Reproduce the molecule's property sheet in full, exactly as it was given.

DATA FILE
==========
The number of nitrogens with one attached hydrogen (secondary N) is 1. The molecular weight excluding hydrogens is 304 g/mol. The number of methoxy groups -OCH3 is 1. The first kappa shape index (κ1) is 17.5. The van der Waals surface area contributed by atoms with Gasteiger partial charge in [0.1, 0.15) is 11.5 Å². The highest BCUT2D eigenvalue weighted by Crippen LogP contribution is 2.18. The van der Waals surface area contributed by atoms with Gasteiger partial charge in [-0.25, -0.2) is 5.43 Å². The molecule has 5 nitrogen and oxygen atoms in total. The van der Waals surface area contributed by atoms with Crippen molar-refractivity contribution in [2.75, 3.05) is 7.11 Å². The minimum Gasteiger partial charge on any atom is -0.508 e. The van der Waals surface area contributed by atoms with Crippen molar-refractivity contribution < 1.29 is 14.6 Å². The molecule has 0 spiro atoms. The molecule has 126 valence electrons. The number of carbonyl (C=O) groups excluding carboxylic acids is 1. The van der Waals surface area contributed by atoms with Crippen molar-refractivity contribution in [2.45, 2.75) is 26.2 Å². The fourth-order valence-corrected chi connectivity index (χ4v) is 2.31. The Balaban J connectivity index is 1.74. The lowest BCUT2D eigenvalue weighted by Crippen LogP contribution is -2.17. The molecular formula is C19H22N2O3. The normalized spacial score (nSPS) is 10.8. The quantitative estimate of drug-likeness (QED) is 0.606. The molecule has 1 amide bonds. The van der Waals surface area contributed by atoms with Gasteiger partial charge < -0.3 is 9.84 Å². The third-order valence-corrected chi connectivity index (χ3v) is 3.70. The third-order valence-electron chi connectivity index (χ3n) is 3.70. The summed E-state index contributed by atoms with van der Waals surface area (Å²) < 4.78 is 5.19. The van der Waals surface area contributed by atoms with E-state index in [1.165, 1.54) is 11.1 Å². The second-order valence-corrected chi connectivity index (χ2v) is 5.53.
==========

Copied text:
The number of nitrogens with one attached hydrogen (secondary N) is 1. The molecular weight excluding hydrogens is 304 g/mol. The number of methoxy groups -OCH3 is 1. The first kappa shape index (κ1) is 17.5. The van der Waals surface area contributed by atoms with Gasteiger partial charge in [0.1, 0.15) is 11.5 Å². The highest BCUT2D eigenvalue weighted by Crippen LogP contribution is 2.18. The van der Waals surface area contributed by atoms with Gasteiger partial charge in [-0.25, -0.2) is 5.43 Å². The molecule has 5 nitrogen and oxygen atoms in total. The van der Waals surface area contributed by atoms with Crippen molar-refractivity contribution in [2.75, 3.05) is 7.11 Å². The minimum Gasteiger partial charge on any atom is -0.508 e. The van der Waals surface area contributed by atoms with Crippen molar-refractivity contribution < 1.29 is 14.6 Å². The molecule has 0 spiro atoms. The molecule has 126 valence electrons. The number of carbonyl (C=O) groups excluding carboxylic acids is 1. The van der Waals surface area contributed by atoms with Crippen molar-refractivity contribution in [2.45, 2.75) is 26.2 Å². The fourth-order valence-corrected chi connectivity index (χ4v) is 2.31. The Balaban J connectivity index is 1.74. The lowest BCUT2D eigenvalue weighted by Crippen LogP contribution is -2.17. The molecular formula is C19H22N2O3. The normalized spacial score (nSPS) is 10.8. The quantitative estimate of drug-likeness (QED) is 0.606. The molecule has 1 amide bonds. The van der Waals surface area contributed by atoms with Gasteiger partial charge < -0.3 is 9.84 Å². The third-order valence-corrected chi connectivity index (χ3v) is 3.70. The third-order valence-electron chi connectivity index (χ3n) is 3.70. The summed E-state index contributed by atoms with van der Waals surface area (Å²) < 4.78 is 5.19. The van der Waals surface area contributed by atoms with E-state index in [1.165, 1.54) is 11.1 Å². The second-order valence-corrected chi connectivity index (χ2v) is 5.53.